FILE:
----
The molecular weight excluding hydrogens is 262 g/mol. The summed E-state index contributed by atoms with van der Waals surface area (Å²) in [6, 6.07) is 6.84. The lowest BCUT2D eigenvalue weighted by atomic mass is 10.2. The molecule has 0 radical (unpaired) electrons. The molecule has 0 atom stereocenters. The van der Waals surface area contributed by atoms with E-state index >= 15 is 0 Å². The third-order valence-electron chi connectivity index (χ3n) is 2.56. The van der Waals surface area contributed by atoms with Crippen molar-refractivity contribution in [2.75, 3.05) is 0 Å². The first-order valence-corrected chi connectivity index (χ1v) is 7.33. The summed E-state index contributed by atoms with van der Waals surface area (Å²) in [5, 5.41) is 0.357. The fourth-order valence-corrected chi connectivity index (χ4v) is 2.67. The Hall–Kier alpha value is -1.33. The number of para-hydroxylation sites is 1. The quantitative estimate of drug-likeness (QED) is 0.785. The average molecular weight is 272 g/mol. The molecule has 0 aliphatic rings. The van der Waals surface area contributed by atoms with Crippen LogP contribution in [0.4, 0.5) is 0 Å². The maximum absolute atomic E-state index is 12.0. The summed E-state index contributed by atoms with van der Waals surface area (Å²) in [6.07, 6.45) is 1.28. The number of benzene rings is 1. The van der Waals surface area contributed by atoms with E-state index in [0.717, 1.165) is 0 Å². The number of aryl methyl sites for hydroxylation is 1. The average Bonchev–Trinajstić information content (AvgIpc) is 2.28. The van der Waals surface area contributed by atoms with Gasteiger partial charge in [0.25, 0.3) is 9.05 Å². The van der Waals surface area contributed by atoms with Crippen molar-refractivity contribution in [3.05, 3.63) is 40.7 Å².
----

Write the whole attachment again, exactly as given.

The molecular weight excluding hydrogens is 262 g/mol. The summed E-state index contributed by atoms with van der Waals surface area (Å²) in [6, 6.07) is 6.84. The lowest BCUT2D eigenvalue weighted by atomic mass is 10.2. The molecule has 0 radical (unpaired) electrons. The molecule has 0 atom stereocenters. The van der Waals surface area contributed by atoms with E-state index >= 15 is 0 Å². The third-order valence-electron chi connectivity index (χ3n) is 2.56. The van der Waals surface area contributed by atoms with Crippen molar-refractivity contribution in [2.75, 3.05) is 0 Å². The first-order valence-corrected chi connectivity index (χ1v) is 7.33. The summed E-state index contributed by atoms with van der Waals surface area (Å²) in [5, 5.41) is 0.357. The fourth-order valence-corrected chi connectivity index (χ4v) is 2.67. The Hall–Kier alpha value is -1.33. The number of para-hydroxylation sites is 1. The quantitative estimate of drug-likeness (QED) is 0.785. The average molecular weight is 272 g/mol. The molecule has 0 aliphatic rings. The van der Waals surface area contributed by atoms with Crippen LogP contribution in [0.4, 0.5) is 0 Å². The maximum absolute atomic E-state index is 12.0. The summed E-state index contributed by atoms with van der Waals surface area (Å²) in [6.07, 6.45) is 1.28. The number of benzene rings is 1. The van der Waals surface area contributed by atoms with E-state index in [0.717, 1.165) is 0 Å². The number of aryl methyl sites for hydroxylation is 1. The average Bonchev–Trinajstić information content (AvgIpc) is 2.28. The van der Waals surface area contributed by atoms with Gasteiger partial charge in [0.25, 0.3) is 9.05 Å². The van der Waals surface area contributed by atoms with Crippen molar-refractivity contribution in [3.05, 3.63) is 40.7 Å².